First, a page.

You are at a late stage to react, the problems should have been obvious long ago, and experience shows, they will get much worse, unless you apply NOW what we teach in the Periodicals (and even then, in your case, it will now take a while to bear fruit). It is the dogs like yours (that became too strong for the owner to handle with “obedience know how”) that end up in shelters! Very sad. And, NO, a shock collar will make your situation only WORSE!

      Here’s what I(!) would do if I were you:
      1) I would immediately and EXACTLY apply our recommended Feeding Routine (see Puppy Training Essentials)
      2) I would get my GSD down to a healthy and more manageable weight (see German Shepherd online health assessment)
      3) I would urgently introduce our Behavior Training to replace your Obedience Training mindset and outcome(!) (see my book)

      And what I(!) had done long ago if I have a GSD: I would have subscribed here. But that’s me. You may do whatever you like. ;-)

  3.  

    I have a 4 yr old female GSD that has been crate trained her entire life. About 4 months ago she started having trouble holding her urine while my wife and I are at work during the day. We have controlled her water intake prior to crating her for the day, but she is still urinating in the kennel. We have tried putting her favorite toy in the kennel but the results have been the same. I took her to the vet thinking that she had a urinary track issue but the vet said that she was healthy. Any suggestions would be appreciated!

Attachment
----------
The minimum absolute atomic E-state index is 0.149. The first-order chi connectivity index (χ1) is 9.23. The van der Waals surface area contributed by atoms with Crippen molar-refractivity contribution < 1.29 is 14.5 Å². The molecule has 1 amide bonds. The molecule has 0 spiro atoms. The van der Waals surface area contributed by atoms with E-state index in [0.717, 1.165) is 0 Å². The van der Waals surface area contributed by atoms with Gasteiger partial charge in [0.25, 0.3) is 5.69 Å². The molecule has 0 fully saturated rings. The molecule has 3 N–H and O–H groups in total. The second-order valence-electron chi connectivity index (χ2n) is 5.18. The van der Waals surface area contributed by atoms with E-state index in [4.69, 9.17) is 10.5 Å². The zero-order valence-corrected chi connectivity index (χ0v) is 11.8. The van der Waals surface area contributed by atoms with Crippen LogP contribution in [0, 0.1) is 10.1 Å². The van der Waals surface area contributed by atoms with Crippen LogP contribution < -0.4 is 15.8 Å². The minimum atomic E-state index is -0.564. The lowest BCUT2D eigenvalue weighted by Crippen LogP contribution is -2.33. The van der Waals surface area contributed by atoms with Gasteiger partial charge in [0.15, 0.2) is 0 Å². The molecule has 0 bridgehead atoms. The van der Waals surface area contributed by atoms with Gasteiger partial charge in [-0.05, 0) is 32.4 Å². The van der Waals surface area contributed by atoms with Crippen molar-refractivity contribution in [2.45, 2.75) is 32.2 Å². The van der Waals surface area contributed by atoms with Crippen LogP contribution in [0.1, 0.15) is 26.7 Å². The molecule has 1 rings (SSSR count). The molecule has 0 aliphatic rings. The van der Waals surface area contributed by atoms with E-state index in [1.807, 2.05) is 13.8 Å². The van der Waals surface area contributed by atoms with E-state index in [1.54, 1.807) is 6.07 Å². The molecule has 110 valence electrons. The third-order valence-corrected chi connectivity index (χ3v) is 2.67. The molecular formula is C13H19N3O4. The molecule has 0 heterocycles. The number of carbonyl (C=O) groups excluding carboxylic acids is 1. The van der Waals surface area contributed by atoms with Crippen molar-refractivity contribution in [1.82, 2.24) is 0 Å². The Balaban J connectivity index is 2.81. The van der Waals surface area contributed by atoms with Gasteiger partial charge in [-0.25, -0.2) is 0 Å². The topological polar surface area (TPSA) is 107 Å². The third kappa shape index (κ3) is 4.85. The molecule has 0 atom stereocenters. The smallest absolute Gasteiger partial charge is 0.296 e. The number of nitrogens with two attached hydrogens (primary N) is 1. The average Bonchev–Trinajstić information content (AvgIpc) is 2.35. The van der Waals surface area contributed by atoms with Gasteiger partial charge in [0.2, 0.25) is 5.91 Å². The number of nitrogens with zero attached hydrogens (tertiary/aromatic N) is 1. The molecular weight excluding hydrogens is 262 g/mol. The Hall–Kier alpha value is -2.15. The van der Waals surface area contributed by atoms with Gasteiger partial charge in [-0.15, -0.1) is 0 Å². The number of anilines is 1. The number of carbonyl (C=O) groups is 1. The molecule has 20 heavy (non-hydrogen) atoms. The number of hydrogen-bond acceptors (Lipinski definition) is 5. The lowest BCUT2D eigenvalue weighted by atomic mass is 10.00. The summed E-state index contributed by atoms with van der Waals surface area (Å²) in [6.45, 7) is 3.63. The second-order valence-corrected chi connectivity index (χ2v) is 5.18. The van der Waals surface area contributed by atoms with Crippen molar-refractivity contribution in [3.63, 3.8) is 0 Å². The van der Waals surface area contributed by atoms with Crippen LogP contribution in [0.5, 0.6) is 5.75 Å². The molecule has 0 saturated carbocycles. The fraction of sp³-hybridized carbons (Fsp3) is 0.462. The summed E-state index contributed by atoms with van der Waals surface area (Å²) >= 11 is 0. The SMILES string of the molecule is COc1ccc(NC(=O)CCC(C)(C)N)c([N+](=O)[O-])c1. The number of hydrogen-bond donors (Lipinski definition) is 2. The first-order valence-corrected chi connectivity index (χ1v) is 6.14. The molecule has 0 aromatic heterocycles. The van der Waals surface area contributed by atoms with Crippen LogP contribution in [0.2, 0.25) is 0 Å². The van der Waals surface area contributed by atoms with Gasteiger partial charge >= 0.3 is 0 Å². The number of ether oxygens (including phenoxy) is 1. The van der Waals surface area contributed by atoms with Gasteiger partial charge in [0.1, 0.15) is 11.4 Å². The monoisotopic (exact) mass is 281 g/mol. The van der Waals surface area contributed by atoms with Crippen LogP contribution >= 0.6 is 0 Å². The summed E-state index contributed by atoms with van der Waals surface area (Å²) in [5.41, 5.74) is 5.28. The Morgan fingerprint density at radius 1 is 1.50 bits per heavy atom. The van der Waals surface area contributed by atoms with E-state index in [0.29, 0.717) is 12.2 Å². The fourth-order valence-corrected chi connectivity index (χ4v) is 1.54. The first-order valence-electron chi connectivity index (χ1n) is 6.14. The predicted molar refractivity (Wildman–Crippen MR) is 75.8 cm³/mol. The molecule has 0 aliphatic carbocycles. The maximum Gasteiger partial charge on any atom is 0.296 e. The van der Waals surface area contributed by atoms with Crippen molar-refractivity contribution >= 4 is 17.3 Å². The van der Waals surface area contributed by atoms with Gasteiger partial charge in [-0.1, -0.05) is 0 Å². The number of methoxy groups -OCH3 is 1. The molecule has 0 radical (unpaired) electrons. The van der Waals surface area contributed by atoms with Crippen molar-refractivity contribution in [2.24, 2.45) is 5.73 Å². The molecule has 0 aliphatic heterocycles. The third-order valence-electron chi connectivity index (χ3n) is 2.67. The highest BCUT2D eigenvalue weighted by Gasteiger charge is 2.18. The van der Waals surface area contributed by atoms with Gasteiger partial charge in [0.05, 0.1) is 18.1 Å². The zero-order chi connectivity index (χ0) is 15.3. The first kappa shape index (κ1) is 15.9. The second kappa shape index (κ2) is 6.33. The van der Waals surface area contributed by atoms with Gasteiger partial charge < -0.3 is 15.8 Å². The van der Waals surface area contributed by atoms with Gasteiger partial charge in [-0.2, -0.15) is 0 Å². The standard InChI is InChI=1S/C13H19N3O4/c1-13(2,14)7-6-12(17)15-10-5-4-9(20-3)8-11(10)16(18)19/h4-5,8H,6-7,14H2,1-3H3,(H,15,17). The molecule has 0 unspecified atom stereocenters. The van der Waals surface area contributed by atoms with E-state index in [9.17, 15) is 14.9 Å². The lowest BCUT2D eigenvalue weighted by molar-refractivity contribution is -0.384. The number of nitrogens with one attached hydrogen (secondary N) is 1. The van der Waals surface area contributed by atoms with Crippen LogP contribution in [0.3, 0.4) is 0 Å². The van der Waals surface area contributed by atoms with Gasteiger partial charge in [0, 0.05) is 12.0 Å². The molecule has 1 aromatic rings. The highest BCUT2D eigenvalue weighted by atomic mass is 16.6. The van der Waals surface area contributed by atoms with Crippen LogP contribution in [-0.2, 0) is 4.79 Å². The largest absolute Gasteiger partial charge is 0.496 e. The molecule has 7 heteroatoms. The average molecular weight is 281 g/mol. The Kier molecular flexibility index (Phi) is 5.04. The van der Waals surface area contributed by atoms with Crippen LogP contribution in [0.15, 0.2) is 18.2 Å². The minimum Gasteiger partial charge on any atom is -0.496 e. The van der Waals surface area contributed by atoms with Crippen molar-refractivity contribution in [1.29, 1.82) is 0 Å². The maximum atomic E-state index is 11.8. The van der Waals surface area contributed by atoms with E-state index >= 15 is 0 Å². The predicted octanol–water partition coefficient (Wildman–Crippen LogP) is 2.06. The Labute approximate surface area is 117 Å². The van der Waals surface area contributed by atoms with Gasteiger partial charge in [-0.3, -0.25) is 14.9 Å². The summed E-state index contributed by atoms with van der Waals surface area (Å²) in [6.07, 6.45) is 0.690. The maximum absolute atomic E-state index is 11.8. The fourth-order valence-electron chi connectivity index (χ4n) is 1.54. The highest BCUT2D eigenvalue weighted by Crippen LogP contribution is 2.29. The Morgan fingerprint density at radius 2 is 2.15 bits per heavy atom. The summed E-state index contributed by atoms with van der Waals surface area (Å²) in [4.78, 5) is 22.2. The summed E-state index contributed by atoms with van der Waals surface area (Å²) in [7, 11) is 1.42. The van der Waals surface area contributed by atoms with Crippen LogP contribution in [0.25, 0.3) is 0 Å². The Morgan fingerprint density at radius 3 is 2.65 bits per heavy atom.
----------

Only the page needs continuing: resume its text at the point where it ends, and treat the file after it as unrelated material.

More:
•  

      Charles, there are many wrongs:
      – obviously, she hasn’t been crate-trained at all; apparently we understand crate training very different to you
      – water intake should NEVER be restricted
      – “prior to crating her for the day” – OMG, how long does she have to stay in the crate per day?
      – have you at least filmed how she copes with being alone, and watched the footage?
      – if she isn’t ill, I bet she suffers terribly from being crated all day!

      Ever considered house-training your German Shepherd?

  4.  

    Hello,
    My lady and I are fostering an 11 mos old GS for a friend. The dog, Rico, has been from home to home in the past few mos. And we have a 19 mos old American Staffordshire. I am constantly asserting that I am the alpha, however, Rico still asserts himself as alpha. Always tries to be first out the door, outside, inside, car rides, etc. I make him wait until I crossed the threshold then allow my dog to come in first. We have had him for about a month now and he is always running into my knees(which are failing), and stepping on my heels. He is working somewhat well with signals and voice commands, but despite all the toys and my dog as a playmate, still years up my yard and possessions. I cannot afford a crate and our training classes. I Ann losing my wits. Any help would be gratefully accepted.
    Thank you for your time and experience.
    Sincerely;
    Clint.

    •  

      Clint, as a member you can download our free Puppy Training Essentials.
      I cannot afford anything either, but I give them away for free nonetheless.